Texas A&M arrived today to begin preparations for the Cotton Bowl under the cloud of allegations of NCAA violations, but Coach Jackie Sherrill said in a news conference that his program was not threatened.

The Aggies have been hit by allegations in recent weeks that thousands of dollars in payments were made to players by alumni and coaches. But Sherrill said today the school's own investigation has not found any wrongdoing that would lead to NCAA sanctions.

"We are not threatened," Sherrill said. "To the contrary, it has allowed us to spend a lot of time and go into areas you normally don't go into. We're auditing the program from top to bottom. We've talked to over 200 people inside and out of the program and will talk to over 300 by January . . . We've done this on our own. We'll look at our procedures and policies and see which have worked, and change what needs to be changed."

An NCAA investigation may be forthcoming, however, and Sherrill said it could take as long as two years for the governing body of college athletics to conduct its inquiry. But he said he didn't think it would have a long-term effect on the program.

"It didn't stop players from going to SMU," he said. "It didn't stop players from going to Florida or Auburn."

The violations Texas A&M is accused of, under the tenures of Sherrill and predecessor Tom Wilson, include signing incentives and bonuses for players, weekly allowances, performance payments, car deals and other favors from coaches and boosters. Many of the allegations were reported by the Dallas Times Herald, which talked to more than 40 recent players over a two-month investigation.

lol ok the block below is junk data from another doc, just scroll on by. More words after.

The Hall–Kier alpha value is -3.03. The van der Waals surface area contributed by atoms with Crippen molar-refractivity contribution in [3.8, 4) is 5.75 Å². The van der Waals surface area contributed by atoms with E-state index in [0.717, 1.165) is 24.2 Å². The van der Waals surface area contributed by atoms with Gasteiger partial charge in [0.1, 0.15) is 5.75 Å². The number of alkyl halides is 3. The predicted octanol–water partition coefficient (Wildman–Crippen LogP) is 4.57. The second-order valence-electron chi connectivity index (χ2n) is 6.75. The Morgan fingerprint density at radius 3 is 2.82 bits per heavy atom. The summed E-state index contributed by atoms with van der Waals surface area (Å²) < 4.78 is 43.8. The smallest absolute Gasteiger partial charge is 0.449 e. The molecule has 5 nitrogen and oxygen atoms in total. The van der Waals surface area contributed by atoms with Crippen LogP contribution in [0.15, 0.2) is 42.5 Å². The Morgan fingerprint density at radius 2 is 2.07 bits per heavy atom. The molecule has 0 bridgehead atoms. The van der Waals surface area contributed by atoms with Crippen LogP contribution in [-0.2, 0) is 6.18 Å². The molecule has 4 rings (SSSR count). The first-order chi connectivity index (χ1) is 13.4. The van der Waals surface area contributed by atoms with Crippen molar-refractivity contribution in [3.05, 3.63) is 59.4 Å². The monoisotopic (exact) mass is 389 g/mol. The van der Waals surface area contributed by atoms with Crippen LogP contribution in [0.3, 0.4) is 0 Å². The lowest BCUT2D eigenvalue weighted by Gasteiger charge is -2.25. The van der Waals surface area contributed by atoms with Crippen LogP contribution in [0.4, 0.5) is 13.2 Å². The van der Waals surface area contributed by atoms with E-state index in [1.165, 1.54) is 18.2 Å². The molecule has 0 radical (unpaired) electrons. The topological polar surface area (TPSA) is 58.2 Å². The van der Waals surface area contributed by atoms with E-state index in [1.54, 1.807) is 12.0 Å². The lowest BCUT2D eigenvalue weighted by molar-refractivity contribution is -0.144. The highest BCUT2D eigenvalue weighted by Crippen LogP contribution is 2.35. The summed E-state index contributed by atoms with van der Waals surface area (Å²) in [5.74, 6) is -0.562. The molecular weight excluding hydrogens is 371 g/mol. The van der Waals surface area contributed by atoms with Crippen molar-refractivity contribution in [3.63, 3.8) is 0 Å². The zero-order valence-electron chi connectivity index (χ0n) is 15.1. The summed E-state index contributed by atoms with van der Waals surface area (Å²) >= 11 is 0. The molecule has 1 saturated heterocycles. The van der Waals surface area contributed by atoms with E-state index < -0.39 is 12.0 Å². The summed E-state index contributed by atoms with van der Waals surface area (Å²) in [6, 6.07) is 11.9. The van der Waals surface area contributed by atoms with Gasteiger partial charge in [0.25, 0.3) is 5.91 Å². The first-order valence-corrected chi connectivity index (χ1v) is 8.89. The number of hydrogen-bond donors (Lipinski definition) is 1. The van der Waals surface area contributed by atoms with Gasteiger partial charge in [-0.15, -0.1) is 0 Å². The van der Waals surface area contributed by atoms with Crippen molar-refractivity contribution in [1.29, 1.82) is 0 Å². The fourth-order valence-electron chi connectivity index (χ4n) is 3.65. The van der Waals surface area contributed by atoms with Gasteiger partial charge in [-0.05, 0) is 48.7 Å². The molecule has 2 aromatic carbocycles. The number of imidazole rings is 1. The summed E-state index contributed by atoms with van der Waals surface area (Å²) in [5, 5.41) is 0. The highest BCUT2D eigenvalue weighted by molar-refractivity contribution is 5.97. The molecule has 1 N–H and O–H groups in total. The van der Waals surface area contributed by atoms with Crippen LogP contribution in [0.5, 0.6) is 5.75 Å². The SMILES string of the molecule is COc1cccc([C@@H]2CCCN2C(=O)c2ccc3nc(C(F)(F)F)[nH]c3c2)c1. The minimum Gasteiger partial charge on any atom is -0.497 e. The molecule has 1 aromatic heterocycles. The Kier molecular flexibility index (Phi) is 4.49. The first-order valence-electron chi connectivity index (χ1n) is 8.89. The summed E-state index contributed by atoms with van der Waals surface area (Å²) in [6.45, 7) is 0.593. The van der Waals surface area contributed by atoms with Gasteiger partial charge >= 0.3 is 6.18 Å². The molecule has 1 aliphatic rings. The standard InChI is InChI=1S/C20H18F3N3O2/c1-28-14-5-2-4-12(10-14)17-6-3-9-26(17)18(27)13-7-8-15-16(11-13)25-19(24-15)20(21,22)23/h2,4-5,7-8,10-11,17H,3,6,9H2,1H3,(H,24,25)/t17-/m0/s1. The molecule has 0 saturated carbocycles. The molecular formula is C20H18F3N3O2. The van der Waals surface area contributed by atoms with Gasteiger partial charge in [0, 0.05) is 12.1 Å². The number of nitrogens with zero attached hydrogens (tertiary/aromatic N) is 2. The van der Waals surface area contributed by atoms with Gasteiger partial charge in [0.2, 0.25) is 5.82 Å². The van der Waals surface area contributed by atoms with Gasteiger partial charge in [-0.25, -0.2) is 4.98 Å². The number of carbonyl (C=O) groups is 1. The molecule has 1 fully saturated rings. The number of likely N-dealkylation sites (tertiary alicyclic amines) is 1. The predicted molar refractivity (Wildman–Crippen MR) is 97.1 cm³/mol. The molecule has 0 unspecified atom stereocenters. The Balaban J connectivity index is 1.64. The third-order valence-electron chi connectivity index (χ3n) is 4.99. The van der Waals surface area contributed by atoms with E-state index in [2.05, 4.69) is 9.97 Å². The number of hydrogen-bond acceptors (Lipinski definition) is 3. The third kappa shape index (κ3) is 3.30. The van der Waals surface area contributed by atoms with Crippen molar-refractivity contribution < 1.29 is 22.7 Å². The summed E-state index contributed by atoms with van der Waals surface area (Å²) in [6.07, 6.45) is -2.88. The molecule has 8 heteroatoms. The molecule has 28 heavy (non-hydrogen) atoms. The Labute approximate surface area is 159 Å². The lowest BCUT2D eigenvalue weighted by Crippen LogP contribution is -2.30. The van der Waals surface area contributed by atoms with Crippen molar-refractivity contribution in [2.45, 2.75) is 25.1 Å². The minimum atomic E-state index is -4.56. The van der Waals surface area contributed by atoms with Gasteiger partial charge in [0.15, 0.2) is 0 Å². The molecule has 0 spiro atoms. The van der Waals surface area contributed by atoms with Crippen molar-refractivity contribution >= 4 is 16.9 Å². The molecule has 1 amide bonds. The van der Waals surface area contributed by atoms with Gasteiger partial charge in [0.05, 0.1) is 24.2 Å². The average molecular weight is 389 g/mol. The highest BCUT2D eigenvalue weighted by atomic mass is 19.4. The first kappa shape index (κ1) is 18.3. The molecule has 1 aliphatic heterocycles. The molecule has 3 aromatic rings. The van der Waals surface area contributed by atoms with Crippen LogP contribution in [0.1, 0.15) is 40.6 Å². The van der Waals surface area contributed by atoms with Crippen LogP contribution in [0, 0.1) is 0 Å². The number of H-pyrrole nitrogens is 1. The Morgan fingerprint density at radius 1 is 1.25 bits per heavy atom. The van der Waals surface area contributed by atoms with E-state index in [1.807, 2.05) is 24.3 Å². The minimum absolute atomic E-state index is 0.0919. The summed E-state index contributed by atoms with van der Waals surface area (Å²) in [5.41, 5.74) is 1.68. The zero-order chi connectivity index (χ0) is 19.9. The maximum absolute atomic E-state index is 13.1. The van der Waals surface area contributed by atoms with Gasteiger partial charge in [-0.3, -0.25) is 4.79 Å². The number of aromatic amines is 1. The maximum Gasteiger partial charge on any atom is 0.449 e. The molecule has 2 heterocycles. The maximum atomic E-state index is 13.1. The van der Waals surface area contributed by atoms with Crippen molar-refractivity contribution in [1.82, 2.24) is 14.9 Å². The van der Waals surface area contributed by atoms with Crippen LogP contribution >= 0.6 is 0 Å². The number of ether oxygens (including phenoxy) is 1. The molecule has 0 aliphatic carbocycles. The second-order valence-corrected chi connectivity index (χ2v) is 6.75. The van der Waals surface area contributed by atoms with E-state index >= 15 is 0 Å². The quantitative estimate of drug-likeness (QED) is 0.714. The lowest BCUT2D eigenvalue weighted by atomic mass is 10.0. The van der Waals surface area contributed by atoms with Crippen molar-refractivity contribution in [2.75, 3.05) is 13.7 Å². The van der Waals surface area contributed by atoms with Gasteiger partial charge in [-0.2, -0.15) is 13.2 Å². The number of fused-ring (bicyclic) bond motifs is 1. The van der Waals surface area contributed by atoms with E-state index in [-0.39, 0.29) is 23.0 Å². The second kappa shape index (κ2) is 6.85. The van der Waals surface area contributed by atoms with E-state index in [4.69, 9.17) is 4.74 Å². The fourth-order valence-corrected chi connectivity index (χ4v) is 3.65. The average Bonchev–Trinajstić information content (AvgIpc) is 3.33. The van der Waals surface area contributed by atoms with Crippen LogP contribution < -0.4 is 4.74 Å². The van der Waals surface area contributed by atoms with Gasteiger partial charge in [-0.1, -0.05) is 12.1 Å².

Sherrill has had an adversarial relationship with the media in recent weeks. Both the Times Herald and WFAA, a local TV station, have been denied interviews with players, and a television crew was escorted out of the locker room after the Aggies' victory over Texas in the final game of the regular season. WFAA confronted quarterback Kevin Murray on campus earlier this season with documents linking his leased car, an Audi 4000-S, to a Cincinnati professional sports agent.

"It stopped some problems that were figuring to arise," Sherrill said of the locker room incident. "I'm not hiding anything; our books are always open. (But) I have rights and my players have rights and you're not going to harass them."

Sherrill also suggested that the media covering the Southwest Conference form a committee and work with the conference in future investigations. The committee, he said, would not have any sanctioning power, but could reprimand coaches and programs, as well as regulate journalistic conduct.

"I think it's time in this conference for the media to make the decision of whether it's going to be for the conference," he said. "Be part of the solution rather than the problem."